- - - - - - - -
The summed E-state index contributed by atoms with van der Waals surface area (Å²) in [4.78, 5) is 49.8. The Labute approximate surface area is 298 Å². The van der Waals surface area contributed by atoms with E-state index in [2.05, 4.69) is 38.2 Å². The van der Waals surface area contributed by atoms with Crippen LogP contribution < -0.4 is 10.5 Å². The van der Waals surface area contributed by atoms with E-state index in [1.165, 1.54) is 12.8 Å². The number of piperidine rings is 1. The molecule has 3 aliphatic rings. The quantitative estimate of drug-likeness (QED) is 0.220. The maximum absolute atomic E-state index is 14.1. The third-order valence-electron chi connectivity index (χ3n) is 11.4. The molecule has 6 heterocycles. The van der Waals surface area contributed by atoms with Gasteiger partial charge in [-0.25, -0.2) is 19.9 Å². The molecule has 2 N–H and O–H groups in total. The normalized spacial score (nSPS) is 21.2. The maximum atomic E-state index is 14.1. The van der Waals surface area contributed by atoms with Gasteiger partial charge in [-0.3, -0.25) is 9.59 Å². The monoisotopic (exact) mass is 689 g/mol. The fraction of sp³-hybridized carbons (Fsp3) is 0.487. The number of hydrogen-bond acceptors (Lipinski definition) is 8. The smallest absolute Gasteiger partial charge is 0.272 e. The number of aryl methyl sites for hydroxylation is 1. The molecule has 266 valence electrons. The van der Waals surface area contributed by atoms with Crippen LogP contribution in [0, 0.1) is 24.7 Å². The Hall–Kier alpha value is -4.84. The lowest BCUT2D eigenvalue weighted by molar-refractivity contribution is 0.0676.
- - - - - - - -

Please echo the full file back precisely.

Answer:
The summed E-state index contributed by atoms with van der Waals surface area (Å²) in [4.78, 5) is 49.8. The Labute approximate surface area is 298 Å². The van der Waals surface area contributed by atoms with E-state index in [2.05, 4.69) is 38.2 Å². The van der Waals surface area contributed by atoms with Crippen LogP contribution < -0.4 is 10.5 Å². The van der Waals surface area contributed by atoms with E-state index in [1.165, 1.54) is 12.8 Å². The number of piperidine rings is 1. The molecule has 3 aliphatic rings. The quantitative estimate of drug-likeness (QED) is 0.220. The maximum absolute atomic E-state index is 14.1. The third-order valence-electron chi connectivity index (χ3n) is 11.4. The molecule has 6 heterocycles. The van der Waals surface area contributed by atoms with Gasteiger partial charge in [-0.25, -0.2) is 19.9 Å². The molecule has 2 N–H and O–H groups in total. The normalized spacial score (nSPS) is 21.2. The maximum atomic E-state index is 14.1. The van der Waals surface area contributed by atoms with Gasteiger partial charge in [-0.3, -0.25) is 9.59 Å². The monoisotopic (exact) mass is 689 g/mol. The fraction of sp³-hybridized carbons (Fsp3) is 0.487. The number of hydrogen-bond acceptors (Lipinski definition) is 8. The smallest absolute Gasteiger partial charge is 0.272 e. The number of aryl methyl sites for hydroxylation is 1. The molecule has 266 valence electrons. The van der Waals surface area contributed by atoms with Crippen LogP contribution in [0, 0.1) is 24.7 Å². The Hall–Kier alpha value is -4.84. The lowest BCUT2D eigenvalue weighted by molar-refractivity contribution is 0.0676.